Question answered from #ask-csb slack channel:
Customer is seeing a lot of duplicate files in their ACSB environment. They have opened a ticket and support has come back with some details but they still don’t understand why they are seeing so many duplicate files. As a result the value of ACSB is being watered down. Out of ~300 files 6 have been none dupes and even then a couple of those files have been duplicates.
The file, with the same name/URL/MD5, is sandboxed multiple times sometimes within minutes of each other. Basically every time a customer’s application starts up it looks like it calls home, pulls down a DLL, which is sandboxed.My prospect has ~300 sandbox entries and most of them are this DLL. It has been sandboxed every time (they have an allow and scan rule do there is no user impact) but the logs are over run with junk. Support seems to think that this is working as designed … any thoughts ?
We’re logging that your user is downloading a file that is in our Known Benign list. If you look at the report it shows the first time we actually saw it and did the analysis.
Let’s consider the cloud effect…When something is bad, it’s pushed to all ZEN’s, CSB goodness for all. When something is GOOD, it’s held on CSB cluster, but the ZEN has to pull in the result (which it will then hold in memory). Logistically, it’s not feasible to cache every benign MD5, the RAM required would be impossible by todays measures. So, when an individual ZEN first see’s the file, it’s logged as “sent for analysis” as the ZEN does not have the MD5 in the benign/whitelisted table. It will quickly get a known-good result from CSB, meaning the next transaction will be Sandbox-Benign and allowed. Repeat for every ZEN and so-on and so-on.
With regards to the .dll file that is hitting the sandbox over and over again I would like to explain the flow of how the Sandbox works. When an unknown file arrives, it is scanned by our signature based engines, our Advanced Threat Protection Engines and, if still unknown, arrives at the Sandbox. The Sandbox policy will be evaluated and that file will be scanned if that policy exists. This is the entry for “Sent for Analysis”. If that file is malicious then that file will be blocked and added to our known bad list. This information will be propagated within minutes to all Advanced Cloud Sandbox customers. This is what we refer to as the Cloud Effect. If that file is found to be benign then that information will stay on the Sandbox cluster. Known good MD5 hashes are not stored on our processing nodes as the Known Good MD5 list is massive and would contribute to memory exhaustion on the processing nodes. When the file is subsequently downloaded it is once again run through the signature engines, ATP engines and will hit the Sandbox. The processing node will ask the sandbox if it knows about this file. Since the Sandbox cluster stores that Known good list it will immediately return “Sandbox - Benign” and the file will not be scanned. So while you are seeing this entry in your logs the file is not actually scanned more than once.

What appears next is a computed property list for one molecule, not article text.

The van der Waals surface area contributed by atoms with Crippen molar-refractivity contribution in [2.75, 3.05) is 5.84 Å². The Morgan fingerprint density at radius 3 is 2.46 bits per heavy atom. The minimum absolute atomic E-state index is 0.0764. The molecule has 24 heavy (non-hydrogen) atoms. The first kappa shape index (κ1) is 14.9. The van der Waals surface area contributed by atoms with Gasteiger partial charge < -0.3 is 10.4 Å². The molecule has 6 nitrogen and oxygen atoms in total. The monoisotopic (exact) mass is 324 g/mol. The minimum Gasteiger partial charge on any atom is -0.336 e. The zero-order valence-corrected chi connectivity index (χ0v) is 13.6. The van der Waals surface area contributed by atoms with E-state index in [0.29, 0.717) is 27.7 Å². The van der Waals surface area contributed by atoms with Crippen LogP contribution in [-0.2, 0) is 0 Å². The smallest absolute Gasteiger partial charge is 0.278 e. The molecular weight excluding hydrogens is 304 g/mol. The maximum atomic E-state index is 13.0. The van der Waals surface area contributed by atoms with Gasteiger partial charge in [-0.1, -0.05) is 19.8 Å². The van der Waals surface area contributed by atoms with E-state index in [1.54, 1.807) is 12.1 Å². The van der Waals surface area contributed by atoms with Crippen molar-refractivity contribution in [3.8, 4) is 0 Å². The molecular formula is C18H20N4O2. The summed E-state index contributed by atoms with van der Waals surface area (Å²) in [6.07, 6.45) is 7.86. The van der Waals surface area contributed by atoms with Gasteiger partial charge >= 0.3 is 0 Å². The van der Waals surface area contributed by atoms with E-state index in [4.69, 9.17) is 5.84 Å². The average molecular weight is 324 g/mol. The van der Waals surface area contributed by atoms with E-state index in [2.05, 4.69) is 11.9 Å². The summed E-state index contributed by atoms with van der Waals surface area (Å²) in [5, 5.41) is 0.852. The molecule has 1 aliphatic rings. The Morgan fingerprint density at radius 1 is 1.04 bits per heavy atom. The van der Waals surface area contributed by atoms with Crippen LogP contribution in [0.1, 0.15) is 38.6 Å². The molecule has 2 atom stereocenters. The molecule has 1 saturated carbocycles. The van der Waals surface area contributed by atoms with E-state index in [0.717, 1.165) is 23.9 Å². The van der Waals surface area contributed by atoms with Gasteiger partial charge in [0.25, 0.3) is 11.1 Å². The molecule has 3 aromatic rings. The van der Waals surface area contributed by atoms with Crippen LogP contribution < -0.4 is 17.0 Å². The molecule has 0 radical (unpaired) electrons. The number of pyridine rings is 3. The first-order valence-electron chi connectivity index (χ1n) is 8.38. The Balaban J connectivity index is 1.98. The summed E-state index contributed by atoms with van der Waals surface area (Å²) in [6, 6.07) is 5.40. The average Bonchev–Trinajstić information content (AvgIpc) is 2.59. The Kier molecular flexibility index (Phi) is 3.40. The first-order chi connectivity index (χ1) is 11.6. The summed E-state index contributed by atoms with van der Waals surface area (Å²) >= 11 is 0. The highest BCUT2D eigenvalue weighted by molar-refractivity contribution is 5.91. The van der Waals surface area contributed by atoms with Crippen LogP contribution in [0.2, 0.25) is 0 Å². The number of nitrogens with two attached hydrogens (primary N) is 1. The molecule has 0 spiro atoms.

With regards to the log entries there are two options that I can see
Ignore duplicate log entries. They will show up in the logs but the files are not actually being scanned and are benign. However since they do technically hit the sandbox the logs will show up
Create the appropriate Custom URL category and Sandbox rules to Allow and not scan files from that Custom URL category. While this is possible it is not recommended as if a malicious file arrives from the URL in question then it would never be scanned by the Sandbox.
We are working on some future enhancements to our Sandbox technology, which will utilize technology from our Advanced Machine Learning and AI group, but there is no committed time to when those enhancements will be rolled out.